Increasing access & connectivity

Parks and paths along the Mystic are fragmented and disconnected from the dense nearby neighborhoods. Regional transportation, industrial and energy facilities located along the Mystic walled-off the Mystic River and its riverfront parks. As a result, residents have limited access to the kind of high-quality green spaces that have been proven to improve health and well-being.

Communities in the Mystic River watershed have the lowest open space access per capita, contain the highest amounts of impervious surfaces (parking lots, roads and buildings ) and are the most densely populated in the state. These inequitable conditions are putting our community members’ health at risk. This is especially true for vulnerable populations, people of color, recent immigrants and those with low-to moderate incomes; this group makes up a significant portion of the more than 500,000 people that live in the watershed.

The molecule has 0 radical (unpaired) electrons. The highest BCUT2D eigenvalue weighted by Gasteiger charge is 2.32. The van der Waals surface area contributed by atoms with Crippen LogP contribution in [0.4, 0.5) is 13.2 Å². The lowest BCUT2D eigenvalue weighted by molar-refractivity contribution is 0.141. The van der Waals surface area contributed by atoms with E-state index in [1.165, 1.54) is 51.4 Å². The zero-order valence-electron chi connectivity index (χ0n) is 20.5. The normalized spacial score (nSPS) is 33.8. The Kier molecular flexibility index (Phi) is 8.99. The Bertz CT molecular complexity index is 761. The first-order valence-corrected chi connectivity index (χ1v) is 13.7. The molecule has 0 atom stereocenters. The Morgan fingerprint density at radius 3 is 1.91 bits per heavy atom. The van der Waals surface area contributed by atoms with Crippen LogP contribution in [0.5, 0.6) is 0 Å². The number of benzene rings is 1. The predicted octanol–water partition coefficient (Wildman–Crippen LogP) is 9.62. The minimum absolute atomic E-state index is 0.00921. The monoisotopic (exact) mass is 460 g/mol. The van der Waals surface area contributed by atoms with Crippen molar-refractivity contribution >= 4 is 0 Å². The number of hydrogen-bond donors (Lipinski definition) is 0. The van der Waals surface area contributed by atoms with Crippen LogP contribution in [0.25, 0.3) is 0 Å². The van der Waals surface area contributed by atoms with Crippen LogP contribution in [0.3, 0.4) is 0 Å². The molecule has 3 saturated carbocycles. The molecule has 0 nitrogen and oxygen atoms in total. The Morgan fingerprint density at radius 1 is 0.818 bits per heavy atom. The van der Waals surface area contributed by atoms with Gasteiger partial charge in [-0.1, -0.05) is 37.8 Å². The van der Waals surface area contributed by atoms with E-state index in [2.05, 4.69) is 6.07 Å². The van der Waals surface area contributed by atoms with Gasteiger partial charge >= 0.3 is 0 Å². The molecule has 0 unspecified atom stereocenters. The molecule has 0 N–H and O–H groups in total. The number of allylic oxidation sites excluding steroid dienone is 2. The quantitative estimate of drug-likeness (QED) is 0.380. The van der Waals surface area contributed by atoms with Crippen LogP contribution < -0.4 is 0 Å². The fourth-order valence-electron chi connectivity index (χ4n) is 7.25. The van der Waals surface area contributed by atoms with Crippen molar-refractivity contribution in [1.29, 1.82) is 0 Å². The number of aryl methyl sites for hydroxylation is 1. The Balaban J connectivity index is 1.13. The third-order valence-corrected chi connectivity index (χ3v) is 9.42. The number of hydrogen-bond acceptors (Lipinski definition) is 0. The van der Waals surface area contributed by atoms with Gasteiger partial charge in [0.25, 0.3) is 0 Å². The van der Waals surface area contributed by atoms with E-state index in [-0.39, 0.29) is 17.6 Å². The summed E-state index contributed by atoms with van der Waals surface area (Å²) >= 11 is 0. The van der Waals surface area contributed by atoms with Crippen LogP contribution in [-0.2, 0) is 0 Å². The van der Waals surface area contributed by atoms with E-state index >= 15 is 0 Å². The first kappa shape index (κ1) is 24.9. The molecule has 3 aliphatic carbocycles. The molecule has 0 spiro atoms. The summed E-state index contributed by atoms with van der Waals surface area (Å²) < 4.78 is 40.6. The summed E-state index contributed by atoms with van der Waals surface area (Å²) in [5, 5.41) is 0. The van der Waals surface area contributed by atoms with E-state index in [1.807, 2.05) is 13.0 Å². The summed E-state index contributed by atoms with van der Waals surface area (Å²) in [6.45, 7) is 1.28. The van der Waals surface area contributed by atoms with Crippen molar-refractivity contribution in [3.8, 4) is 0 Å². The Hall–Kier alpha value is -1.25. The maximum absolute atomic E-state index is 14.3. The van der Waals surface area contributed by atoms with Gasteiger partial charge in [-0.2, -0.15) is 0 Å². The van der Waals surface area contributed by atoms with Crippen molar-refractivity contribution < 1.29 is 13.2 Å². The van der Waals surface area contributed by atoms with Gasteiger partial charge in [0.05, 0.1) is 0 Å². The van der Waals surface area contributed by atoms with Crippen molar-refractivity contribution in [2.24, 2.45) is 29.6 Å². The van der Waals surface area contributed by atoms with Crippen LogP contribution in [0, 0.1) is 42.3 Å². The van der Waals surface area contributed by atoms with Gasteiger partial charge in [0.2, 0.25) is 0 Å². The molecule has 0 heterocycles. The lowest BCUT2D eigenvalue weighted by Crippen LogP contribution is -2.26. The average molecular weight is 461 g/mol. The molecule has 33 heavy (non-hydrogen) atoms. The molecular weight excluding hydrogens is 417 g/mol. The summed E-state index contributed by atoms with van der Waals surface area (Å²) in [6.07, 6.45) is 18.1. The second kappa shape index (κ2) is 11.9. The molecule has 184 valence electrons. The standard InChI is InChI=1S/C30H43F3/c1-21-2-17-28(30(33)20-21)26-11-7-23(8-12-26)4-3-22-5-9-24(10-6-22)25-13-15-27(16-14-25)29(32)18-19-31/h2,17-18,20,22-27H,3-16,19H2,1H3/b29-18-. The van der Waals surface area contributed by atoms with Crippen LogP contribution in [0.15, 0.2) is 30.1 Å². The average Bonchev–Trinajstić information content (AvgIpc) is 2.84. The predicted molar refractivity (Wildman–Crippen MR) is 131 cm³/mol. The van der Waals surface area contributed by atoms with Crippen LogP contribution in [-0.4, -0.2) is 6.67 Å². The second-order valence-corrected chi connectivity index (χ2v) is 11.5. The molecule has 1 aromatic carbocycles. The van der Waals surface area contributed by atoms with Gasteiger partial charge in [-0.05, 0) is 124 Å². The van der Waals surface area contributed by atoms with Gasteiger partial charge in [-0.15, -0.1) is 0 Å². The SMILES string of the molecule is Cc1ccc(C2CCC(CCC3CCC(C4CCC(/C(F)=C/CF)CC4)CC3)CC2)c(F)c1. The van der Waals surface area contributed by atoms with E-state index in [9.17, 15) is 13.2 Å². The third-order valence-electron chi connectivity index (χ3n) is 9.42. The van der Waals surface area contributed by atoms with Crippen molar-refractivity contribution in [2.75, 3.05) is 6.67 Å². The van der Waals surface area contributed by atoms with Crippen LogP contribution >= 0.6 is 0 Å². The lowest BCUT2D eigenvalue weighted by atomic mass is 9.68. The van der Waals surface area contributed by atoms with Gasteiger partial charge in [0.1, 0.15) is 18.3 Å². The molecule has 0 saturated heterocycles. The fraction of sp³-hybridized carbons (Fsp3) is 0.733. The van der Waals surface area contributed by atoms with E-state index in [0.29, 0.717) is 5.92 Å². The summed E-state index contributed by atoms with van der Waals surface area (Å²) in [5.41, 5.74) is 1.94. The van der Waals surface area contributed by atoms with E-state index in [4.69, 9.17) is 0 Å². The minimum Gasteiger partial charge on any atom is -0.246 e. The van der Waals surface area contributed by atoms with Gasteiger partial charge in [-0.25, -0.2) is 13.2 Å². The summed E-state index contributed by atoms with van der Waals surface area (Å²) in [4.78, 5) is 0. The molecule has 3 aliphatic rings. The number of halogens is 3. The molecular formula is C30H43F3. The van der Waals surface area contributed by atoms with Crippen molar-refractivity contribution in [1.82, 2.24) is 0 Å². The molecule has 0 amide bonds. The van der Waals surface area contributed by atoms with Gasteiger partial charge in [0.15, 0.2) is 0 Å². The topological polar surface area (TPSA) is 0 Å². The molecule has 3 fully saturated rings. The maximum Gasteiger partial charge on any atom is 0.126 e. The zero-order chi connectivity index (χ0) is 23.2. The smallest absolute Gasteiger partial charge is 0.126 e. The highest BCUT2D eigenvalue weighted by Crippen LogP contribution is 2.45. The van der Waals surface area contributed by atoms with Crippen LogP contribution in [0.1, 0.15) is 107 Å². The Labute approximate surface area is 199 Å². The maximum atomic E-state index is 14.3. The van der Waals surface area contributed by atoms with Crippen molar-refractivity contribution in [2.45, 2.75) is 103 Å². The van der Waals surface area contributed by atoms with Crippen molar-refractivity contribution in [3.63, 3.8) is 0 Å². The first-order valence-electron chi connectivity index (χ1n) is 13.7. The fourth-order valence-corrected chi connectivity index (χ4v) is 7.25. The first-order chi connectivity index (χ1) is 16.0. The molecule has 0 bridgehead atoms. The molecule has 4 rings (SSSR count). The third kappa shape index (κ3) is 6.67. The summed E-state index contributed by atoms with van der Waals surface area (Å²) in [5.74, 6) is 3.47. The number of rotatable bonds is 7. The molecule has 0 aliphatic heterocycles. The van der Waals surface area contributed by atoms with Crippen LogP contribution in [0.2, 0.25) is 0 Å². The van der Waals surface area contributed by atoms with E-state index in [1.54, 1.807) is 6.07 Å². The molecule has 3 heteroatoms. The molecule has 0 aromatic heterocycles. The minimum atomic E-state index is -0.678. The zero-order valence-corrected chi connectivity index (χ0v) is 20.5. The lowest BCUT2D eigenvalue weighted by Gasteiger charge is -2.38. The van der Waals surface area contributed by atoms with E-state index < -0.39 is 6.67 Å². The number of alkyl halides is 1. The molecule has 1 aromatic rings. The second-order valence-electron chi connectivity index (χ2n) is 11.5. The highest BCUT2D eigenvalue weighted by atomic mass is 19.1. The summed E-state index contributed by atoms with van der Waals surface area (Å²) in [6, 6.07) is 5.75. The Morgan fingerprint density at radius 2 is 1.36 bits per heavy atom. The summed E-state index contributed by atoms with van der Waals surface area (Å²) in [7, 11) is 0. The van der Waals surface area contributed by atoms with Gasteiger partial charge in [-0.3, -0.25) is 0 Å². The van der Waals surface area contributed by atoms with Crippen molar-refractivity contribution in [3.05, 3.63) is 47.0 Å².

Benefits of Greenways

The power of parks and paths to transform the health and emotional well-being of community members is well documented. High quality greenways have been demonstrated to increase physical activity and support active transportation, in turn reducing obesity and improving mental health. Beyond the direct health benefits, parks and paths are important to build more resilient communities as open space and new green infrastructure retains stormwater, and absorbs heat and pollution. Safe, comfortable greenways for walking and biking will have a leveling effect across the watershed, bringing environmental and public health benefits.

Through our Mystic Greenways Initiative, MyRWA is working to address inequities and transform disconnected and neglected waterfront spaces into a world-class active transportation and recreation system. Learn more below.

For more greenways and environmental justice information, explore the 2018 Tufts Urban and Environmental Planning Field Study: Growing the Mystic Greenways.